Review into legal aid funding for families of fatal accident victims

The availability of legal aid funding for families involved in Fatal Accident Inquiries (FAIs) will be reviewed, the Scottish Government has indicated.

Speaking at the Scottish Parliament on Tuesday, Community Safety Minister Ash Denham said that a full consultation would be carried out before this year’s summer recess, with a view to introducing a new legal aid bill.

Under the current legal aid system, families are able to apply for legal aid funding to cover the cost of representation during FAIs.

Requests are considered by the Procurator Fiscal on the basis of statutory tests, which include factors such as probable cause, reasonableness and financial eligibility.

However, regulations set out in the Legal Aid (Scotland) Act of 1986 are still in use and they do not allow ministers to make interventions on decisions taken by the Legal Aid board.

Ms Denham said: “I would agree that a review is required. It is the role of the Scottish Legal Aid board to make determinations if legal aid funding is to be awarded, Scottish ministers can’t overturn that decision.

“There isn’t flexibility for the board to decide to disapply or disregard the statutory requirements that operate to assess an applicant’s finances.

“Any changes to this system can only be made through changes to primary legislation and that is why we plan to consult on a new legal aid bill.

“This will be a full consultation and it will be happening this year before summer recess.

“I will carefully consider this issue as part of that wider planning for the new Scottish legal aid bill and I would be happy to meet with any members who want to discusss this further and who want to contribute to that bill.”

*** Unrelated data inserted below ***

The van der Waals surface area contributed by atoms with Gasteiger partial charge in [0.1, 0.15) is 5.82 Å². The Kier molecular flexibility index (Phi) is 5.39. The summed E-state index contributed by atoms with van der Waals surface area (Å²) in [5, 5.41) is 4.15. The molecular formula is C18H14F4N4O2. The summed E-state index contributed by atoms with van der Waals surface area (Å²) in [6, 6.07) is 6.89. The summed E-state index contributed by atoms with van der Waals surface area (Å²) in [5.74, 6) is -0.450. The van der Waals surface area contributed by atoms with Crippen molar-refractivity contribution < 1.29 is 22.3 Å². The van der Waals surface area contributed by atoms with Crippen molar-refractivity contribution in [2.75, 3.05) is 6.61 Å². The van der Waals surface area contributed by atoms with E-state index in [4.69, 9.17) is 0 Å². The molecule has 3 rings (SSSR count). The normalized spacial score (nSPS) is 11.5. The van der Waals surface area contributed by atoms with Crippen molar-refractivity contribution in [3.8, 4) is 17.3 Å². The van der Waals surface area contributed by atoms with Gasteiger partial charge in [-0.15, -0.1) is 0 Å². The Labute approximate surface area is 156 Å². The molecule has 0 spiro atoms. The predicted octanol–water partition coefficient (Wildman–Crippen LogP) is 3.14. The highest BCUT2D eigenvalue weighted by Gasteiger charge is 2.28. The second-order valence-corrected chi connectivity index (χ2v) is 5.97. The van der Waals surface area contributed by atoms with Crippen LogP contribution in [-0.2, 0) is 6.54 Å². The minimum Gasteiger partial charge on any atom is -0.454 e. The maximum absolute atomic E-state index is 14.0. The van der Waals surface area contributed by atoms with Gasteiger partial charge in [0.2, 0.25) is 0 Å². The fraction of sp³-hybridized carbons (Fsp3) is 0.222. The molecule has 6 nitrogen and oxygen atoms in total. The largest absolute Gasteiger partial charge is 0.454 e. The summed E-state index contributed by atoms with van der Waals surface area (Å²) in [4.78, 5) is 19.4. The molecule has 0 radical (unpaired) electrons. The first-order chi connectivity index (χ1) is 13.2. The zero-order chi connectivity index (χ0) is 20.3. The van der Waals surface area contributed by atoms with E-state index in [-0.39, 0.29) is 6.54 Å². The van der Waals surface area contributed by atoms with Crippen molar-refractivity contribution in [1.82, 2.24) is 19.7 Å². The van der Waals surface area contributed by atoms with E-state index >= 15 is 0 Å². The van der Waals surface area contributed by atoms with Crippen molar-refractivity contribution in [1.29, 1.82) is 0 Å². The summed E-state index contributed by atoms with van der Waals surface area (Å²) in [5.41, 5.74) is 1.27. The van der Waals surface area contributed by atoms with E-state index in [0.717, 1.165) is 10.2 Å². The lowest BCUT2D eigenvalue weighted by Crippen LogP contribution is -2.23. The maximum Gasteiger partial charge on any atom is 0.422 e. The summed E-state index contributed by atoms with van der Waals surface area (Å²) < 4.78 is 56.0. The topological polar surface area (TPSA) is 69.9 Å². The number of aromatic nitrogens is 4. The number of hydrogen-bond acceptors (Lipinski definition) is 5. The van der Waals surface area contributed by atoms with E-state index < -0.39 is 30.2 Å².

Having raised the issue at Holyrood on Tuesday, Scottish Labour MSP Daniel Johnson also suggested that the length of time taken for FAIs to be completed indicated something “seriously wrong with the system”.

“We’ve heard in recent weeks issues from families who have had loved ones who’ve died abroad who still cannot get post-mortems,” he said.

“Other families, such as those of Craig McLelland,  are frustrated because their murderer committed that murder one side of the prison fence and then the other.

“And I think, thanks to the work of the Lib Dems, the total cumulative backlog of FAIs is now shocking.

“So does the minister accept there is something seriously wrong with the way that FAIs are working in Scotland, despite legislative reform only taking place in 2016?”

Ms Denham said that the Scottish Government had further funding available to the Crown Office so that thorough investigations can be completed at a faster pace.

“The decision to hold any FAI and the timing for initiating it is a matter entirely for the Lord Advocate and that is operating entirely independently of government,” said Ms Denham.

“Sometimes depending upon the circumstances of a death investigation, it can be very complicated, it can be technical and it can also involve a number of different agencies working together.

“The Crown Office is committed to the prompt investigation of deaths but it does accept that in some cases, the time taken in order to complete a thorough investigation has been too long.

“The Scottish Government has made additional funding available to the Crown Office and the Crown Office has used some of this to allow the Scottish Fatalities Investigation Unit to try to reduce the time required to complete these death investigations”.

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